Great retro renovation ideas from vintage Popular Science magazines

popular science magazine 50spopular science magazine 1950spopular science magazine

Here’s another one of those stories that I thought twice about posting for fear that you’d leave RetroRenovation.com and never come back. The wonderful folks at Popular Science magazine have partnered with Google Books and made every issue of Popular Science way back to the early 1900s available online. I am just starting to make my way through these, and already, I can see plenty of original source materials for period-appropriate renovation ideas. I’ll start featuring them over time…Faithful readers, if you spot great stories that should be shared with others, please feel free to send me an email. Oh my goodness, what a treasure trove! Here’s the link. Do come back to me!

  1. sumac sue says:

    These are great magazines. When we cleaned out my husband’s parents’ basement, there were dozens of these — but mice had made them their home. So, tips on the best way to store old magazines would be good!

  2. Palm Springs Stephan says:

    The issue from March 1951 really caught my eye: “Russian Guns: How Good? Save This Issue: How to Build a “Family Foxhole” … a down-to-earth guide to family A-bomb survival.”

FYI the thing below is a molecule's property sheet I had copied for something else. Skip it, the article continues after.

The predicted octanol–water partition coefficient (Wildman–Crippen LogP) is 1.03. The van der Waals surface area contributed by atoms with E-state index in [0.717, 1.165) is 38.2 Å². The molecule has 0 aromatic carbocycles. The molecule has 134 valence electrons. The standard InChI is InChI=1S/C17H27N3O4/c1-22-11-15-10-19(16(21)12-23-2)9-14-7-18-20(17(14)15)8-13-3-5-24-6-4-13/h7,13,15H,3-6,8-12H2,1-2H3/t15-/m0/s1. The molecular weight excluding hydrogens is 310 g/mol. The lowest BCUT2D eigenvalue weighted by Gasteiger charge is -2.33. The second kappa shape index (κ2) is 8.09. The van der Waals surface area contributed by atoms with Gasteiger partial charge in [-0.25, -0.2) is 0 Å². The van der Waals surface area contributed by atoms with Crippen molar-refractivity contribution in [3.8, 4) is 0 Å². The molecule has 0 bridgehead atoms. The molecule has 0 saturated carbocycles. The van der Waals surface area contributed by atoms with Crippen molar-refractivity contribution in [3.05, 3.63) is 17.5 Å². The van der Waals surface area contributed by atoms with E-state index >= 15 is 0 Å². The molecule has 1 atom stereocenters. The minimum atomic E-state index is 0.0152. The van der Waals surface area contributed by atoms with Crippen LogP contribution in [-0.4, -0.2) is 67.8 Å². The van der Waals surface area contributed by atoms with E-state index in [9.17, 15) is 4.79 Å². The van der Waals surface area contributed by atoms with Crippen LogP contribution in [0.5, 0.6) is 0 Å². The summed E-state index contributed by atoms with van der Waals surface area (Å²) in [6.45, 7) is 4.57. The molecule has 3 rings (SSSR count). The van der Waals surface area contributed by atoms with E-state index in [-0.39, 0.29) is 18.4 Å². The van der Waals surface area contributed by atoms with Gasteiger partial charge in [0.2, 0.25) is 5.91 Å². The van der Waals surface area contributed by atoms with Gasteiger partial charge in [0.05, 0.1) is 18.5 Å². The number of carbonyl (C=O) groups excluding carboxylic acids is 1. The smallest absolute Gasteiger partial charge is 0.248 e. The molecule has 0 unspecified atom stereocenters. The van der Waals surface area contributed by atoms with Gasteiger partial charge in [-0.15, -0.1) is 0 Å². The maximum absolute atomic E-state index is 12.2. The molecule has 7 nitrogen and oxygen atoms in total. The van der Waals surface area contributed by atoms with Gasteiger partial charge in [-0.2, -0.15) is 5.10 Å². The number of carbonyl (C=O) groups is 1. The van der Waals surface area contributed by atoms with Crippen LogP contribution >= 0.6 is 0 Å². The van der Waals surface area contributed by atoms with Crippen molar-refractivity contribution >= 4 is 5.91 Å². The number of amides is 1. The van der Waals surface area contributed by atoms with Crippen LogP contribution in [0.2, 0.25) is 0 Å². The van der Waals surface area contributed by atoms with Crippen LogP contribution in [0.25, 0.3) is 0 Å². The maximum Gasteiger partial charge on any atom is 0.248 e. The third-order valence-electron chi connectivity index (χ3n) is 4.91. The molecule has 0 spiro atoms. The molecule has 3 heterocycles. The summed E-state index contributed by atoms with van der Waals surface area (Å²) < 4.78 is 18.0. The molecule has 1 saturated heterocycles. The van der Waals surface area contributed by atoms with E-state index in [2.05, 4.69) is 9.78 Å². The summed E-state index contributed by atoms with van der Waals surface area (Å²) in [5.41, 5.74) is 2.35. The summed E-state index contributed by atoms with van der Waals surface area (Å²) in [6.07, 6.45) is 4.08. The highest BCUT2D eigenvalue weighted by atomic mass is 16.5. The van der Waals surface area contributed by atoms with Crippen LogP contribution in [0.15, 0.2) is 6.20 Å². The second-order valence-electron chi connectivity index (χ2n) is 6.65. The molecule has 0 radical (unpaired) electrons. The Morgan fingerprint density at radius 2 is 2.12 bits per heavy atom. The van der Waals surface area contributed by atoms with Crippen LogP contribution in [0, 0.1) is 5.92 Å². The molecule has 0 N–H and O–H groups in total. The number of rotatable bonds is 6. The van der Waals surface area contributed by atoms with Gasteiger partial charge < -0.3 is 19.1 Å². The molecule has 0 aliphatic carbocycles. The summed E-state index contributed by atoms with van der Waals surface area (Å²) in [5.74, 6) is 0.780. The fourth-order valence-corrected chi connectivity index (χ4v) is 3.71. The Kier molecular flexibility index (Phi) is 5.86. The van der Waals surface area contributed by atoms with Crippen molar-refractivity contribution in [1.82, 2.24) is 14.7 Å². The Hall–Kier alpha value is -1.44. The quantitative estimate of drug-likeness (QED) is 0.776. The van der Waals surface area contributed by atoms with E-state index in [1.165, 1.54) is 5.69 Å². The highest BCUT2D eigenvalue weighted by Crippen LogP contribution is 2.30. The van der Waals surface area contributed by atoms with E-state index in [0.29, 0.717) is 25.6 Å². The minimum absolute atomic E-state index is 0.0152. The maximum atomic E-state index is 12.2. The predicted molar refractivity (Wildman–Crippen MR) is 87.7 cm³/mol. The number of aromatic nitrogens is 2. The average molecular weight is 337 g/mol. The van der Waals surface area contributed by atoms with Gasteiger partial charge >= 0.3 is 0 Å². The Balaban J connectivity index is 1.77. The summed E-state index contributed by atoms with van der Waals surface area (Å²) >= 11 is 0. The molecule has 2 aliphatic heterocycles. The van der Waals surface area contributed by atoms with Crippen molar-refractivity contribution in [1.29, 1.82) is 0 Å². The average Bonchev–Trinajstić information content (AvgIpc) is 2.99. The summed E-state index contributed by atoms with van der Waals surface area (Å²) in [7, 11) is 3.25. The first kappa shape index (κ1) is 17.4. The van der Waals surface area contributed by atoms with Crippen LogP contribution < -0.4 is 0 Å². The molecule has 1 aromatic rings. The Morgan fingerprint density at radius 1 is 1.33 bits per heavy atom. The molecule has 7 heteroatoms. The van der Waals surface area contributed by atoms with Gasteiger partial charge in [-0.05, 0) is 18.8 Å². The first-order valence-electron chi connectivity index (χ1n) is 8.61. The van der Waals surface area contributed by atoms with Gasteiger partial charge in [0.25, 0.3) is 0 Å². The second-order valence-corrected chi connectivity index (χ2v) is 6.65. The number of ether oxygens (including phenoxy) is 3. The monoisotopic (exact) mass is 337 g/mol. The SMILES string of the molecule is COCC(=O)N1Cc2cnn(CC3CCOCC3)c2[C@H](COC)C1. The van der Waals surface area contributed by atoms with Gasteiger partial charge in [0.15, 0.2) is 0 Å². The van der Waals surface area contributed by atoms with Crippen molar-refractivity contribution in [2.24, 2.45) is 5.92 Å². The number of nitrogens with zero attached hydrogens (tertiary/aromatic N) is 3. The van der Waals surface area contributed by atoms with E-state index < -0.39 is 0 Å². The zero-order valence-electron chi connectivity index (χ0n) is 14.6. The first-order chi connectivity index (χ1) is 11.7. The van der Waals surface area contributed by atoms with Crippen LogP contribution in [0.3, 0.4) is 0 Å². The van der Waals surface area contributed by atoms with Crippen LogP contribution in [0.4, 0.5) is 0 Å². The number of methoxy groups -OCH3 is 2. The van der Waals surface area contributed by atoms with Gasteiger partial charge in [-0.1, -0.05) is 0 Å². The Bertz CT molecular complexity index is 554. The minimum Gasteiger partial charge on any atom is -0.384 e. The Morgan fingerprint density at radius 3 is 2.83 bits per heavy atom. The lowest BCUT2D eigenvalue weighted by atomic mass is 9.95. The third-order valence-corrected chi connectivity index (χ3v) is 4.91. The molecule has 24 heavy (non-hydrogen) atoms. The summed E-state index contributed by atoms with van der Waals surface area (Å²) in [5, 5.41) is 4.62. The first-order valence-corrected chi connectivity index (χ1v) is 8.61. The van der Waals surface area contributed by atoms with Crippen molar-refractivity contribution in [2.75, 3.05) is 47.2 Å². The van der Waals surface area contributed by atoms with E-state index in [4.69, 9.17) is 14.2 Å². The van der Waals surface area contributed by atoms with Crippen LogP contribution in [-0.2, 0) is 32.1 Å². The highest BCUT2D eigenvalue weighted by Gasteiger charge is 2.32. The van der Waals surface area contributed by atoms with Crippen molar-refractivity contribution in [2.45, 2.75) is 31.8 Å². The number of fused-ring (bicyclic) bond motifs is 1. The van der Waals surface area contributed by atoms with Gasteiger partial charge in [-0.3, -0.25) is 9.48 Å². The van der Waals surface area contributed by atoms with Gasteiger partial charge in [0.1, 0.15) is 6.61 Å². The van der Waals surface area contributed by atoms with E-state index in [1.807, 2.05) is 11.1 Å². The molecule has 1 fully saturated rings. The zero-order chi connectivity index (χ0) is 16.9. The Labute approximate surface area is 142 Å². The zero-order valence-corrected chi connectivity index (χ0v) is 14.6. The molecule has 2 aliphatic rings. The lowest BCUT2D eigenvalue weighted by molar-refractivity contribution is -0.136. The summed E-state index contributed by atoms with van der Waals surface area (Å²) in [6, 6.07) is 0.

Nowadays, we are advised to buy duct tape and plastic sheeting! Some things just never change.

    1. pam kueber says:

      Yes, Palm Springs Stephan and Eucritta, those family foxholes are something. In the recent 1964 time capsule I featured (the one with the fabulous blue bathroom), there was a bomb shelter. I must get photos up…12″ of concrete patio slab for a ceiling…about 12′ x 15′ overall…the owner’s daughter told me she remembered telling her dad, “why would we WANT to live together for years in that place?”

  3. Eucritta says:

    In my experience, the best thing for old magazines etc. is to keep them in the house — in the living quarters — laid flat in boxes that will hold just one small stack apiece. Not higgledy-piggledy in moving boxes, that is. Preferably acid-free archival boxes, but those need to special ordered and cost a mint, so until I feel more flush I’m making do with sturdy metal-reinforced cardboard ones from Ikea. Storing them in file cabinets can work too, though I don’t like it for very fragile old paper. The main thing is to keep them where they’re not subjected to extremes of temperature, are kept clean and dry, and where you’d notice if pests moved in.

  4. Glamorlux Nancy says:

    Thanks, Pam! This is so cool! The Internet is an amazing resource, isn’t it? This post reminded me that we have a Popular Science from 1955, featuring “25 Pages of Surburban Home Ideas.” I’m gonna go look at it now!

  5. jenni says:

    since i myself consider myself a although passionate and avid lover of all things retro or vintageous–im a novice still, having only just discovered my tastes in home decor ((furnishing my first apt.)) its quite an understatement to say this style piqued my interests and have since dedicated my time to researching, collecting and talking with fellow retro addicts–thus my arrival upon ur site. I LOVE IT! keep it up girl!! <33

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